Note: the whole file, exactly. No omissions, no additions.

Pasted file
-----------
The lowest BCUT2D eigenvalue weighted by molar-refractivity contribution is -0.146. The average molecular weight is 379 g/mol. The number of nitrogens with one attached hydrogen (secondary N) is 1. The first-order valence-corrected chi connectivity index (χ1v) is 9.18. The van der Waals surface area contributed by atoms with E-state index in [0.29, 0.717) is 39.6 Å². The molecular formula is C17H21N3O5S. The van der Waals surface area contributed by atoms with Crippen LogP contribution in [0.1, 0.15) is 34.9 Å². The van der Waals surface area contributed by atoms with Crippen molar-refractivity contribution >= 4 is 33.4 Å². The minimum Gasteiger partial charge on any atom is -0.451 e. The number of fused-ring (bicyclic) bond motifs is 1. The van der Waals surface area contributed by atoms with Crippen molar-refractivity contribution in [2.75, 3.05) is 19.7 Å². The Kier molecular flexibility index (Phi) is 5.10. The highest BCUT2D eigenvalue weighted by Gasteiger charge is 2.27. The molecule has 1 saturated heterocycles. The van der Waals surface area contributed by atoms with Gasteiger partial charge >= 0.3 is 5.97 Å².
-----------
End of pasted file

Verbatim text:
The lowest BCUT2D eigenvalue weighted by molar-refractivity contribution is -0.146. The average molecular weight is 379 g/mol. The number of nitrogens with one attached hydrogen (secondary N) is 1. The first-order valence-corrected chi connectivity index (χ1v) is 9.18. The van der Waals surface area contributed by atoms with E-state index in [0.29, 0.717) is 39.6 Å². The molecular formula is C17H21N3O5S. The van der Waals surface area contributed by atoms with Crippen LogP contribution in [0.1, 0.15) is 34.9 Å². The van der Waals surface area contributed by atoms with Crippen molar-refractivity contribution >= 4 is 33.4 Å². The minimum Gasteiger partial charge on any atom is -0.451 e. The number of fused-ring (bicyclic) bond motifs is 1. The van der Waals surface area contributed by atoms with Crippen molar-refractivity contribution in [2.75, 3.05) is 19.7 Å². The Kier molecular flexibility index (Phi) is 5.10. The highest BCUT2D eigenvalue weighted by Gasteiger charge is 2.27. The molecule has 1 saturated heterocycles. The van der Waals surface area contributed by atoms with Gasteiger partial charge >= 0.3 is 5.97 Å².